In putting in place what was described as “extreme vetting,” the order left open questions about how green card holders would be affected. Legal permanent residents would need to have waivers issued on a case-by-case basis, and could risk being detained if they did not check in with consular officers prior to leaving the country. The State Department said those with dual nationality will not be permitted to enter the United States for 90 days, and visa interviews will not be granted.
On Saturday night, as questions swirled about the fate of travelers stuck in airports, Judge Ann Donnelly of Federal District Court in Brooklyn ruled that detained people could not be forced back to their original destinations, writing “there is imminent danger that, absent the stay of removal, there will be substantial and irreparable injury” for individuals subject to the order.
Attorneys flocked to major U.S. airports to provide pro bono legal assistance for refugees and visa-holders trying to navigate the new order.
On Sunday, Trump officials defended the bill, even as some Republican leaders began criticizing the order. Republican Sens. John McCain and Lindsey Graham called the executive order a “self-inflicted wound” that “may do more to help terrorist recruitment than improve our security."
Among those speaking out on the Democratic side was Senate Minority Leader Chuck Schumer of New York who, his eyes welling with tears, demanded Trump rescind the “mean spirited and un-American” order.
Foreign leaders and CEOs also criticized the order.
The president issued a statement asserting that the order aims to keep the country safe. “To be clear, this is not a Muslim ban, as the media is falsely reporting. This is not about religion - this is about terror and keeping our country safe. There are over 40 different countries worldwide that are majority Muslim that are not affected by this order.”
But the order seemed to still be in flux on Sunday morning when White House Chief of Staff Reince Priebus during an appearance on “Meet the Press” said that the order did not apply to green card holders.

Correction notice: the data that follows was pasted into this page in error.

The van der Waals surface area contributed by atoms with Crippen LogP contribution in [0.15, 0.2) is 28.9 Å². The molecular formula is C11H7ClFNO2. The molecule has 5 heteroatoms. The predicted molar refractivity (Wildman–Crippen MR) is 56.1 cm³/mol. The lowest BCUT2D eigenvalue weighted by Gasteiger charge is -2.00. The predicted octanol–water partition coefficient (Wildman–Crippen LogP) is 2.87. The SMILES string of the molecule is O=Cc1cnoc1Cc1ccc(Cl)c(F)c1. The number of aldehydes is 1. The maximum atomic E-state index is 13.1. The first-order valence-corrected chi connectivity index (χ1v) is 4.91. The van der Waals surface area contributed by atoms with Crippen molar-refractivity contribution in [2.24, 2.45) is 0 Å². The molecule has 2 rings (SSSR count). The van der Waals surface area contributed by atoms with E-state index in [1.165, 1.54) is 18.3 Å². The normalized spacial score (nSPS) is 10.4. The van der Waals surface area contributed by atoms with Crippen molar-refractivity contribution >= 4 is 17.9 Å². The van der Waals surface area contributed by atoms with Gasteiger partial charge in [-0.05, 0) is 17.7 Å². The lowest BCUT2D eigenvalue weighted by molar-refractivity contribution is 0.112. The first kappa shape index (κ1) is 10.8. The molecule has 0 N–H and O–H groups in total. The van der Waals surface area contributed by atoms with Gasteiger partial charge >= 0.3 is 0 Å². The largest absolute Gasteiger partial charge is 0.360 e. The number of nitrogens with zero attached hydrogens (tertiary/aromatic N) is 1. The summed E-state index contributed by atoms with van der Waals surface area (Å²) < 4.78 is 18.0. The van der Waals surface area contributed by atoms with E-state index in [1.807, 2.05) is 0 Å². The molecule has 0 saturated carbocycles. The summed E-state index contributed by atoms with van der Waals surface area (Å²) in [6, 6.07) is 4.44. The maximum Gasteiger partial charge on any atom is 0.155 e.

Reporting revealed that some of Trump’s own cabinet members were largely left in the dark. Department of Homeland Security John Kelly was in an airplane discussing timing for the order as Trump announced his plans on national television.
On Tuesday, Kelly pushed back on those reports during his first press conference. “We knew it was coming. It wasn’t a surprise," he said, adding that adjustments were made up to the last minute.
Secretary of Defense Mattis, who had stood next to Trump at the signing, had no input on the document. And a U.S. official said that acting Secretary of State Tom Shannon was "aware of" and "tracking" the executive order, but would not say when he actually saw the final version of the order or was able to offer his opinion.
Trump on Monday morning offered reasoning for why government officials weren't fully informed about the order's rollout. “If the ban were announced with a one-week notice, the "bad" would rush into our country during that week. A lot of bad "dudes" out there!” Trump tweeted.
But for some families from affected countries, the order has a serious cost.
Azzam Elias, a Syrian refugee who came to the United States in 1978, said one of his daughters is stuck in Lebanon. “I am a good citizen," Elias said. "I have my own business and own house and not my own children with me. It's hard to see people being killed right and left, and I can't save my own children.”
ABC News' Matt Claiborne, Aaron Katersky, Ben Siegel, Arlette Saenz and Justin Fishel contributed to this report.